This past weekend, I made my annual pilgrimage to the Perth Writers Festival. Ok it's not quite a pilgrimage given it is held at the University of Western Australia which is only about 10 minutes away from my house, but it has certainly become an annual event for me. I first attended the festival about 5 years ago, although this was in the capacity of a bookseller, as it was again for the next two years. This year however was my second year as a proper guest, having the freedom to attend any session that captured my attention, as opposed to catching 20mins of a session during my lunch break from the bookshop!
I will admit that the festival program didn't have me all that inspired at first glance, not because the calibre of the authors wasn't amazing, but for my own interests, it just didn't have quite the draw cards that there have been previously (David Levithan anyone?). That said, I still managed to find a few events to attend.
My favourite by far was Not Just For Kids which was about YA fiction and how, as the session title suggests, it is no longer written, and read, just by teenagers. Perth YA author AJ (Amanda) Betts chaired the talk which featured fellow Perth author Julia Lawrinson and Adelaide author Vikki Wakefield, each of whom talked about their latest books.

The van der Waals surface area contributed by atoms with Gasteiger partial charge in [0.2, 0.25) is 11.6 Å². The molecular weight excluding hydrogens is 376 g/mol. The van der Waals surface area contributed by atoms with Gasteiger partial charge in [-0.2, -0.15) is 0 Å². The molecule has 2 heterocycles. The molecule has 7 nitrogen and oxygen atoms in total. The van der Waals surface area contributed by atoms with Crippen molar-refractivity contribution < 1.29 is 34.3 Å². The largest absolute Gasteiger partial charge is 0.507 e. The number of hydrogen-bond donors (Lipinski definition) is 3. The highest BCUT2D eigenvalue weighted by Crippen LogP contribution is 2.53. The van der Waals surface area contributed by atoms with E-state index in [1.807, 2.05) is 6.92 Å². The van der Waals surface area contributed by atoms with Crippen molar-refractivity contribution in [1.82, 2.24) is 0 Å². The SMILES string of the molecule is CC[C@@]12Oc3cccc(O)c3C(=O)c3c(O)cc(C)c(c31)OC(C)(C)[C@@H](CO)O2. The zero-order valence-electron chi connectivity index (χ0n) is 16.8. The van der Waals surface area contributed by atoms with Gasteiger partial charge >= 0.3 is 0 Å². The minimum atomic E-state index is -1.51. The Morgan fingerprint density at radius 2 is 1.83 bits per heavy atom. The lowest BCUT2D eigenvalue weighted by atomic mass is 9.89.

|AJ Betts, Julia Lawrinson and Vikki Wakefield
Julia read the first chapter of Losing It, which had the audience in fits of giggles as did Vikki, who spoke about how her own teenage years and how they helped her draw inspiration for her characters in All I Ever Wanted and Friday Brown.
When asked what she thought makes a great YA novel, Vikki said heart, humour, hope and horniness (4 H's unintentional!) and I think I completely agree, particularly with heart and hope. All three authors agreed that the thing that sets adult books and young adult books apart is the hope the main character has. Many adult books focus on their generally middle-aged protagonist's life and where it is now. Whereas with YA, the character hasn't lived enough to dwell on what could have been, instead they are all about what life will be.
Personally I often finish an adult book feeling quite depressed, let down, or to be honest, 'bored out of my mind'. Even though I am about to turn 26, I still connect with YA characters because I refuse to accept that 'that's the way life is'. I love how they fight for what they want, no matter what is thrown their way. Anyone who dares to give someone an earful about reading a YA novel should ask themselves if there is a better message that should be spread to the teenagers (and adults) of today? I challenge anyone to find a YA novel that will not leave a positive, inspiring...hopeful message upon its reader, whether it was the intended one or not.
It was lovely to catch up with Amanda again, who I have met several times, and it was a delight to meet Vikki, who recognised me from my picture on here (Hi Vikki! *waves*). I look forward to running into her again at the Reading Matters conference later this year. Also, I picked up signed copies of Losing It and Friday Brown which will be up for grabs sometime in March which is Aussie Author Month here at The Tales Compendium.
I also caught talks by Dianne Touchell, Ambelin Kwaymullina and Myke Bartlett, three other Perth YA authors.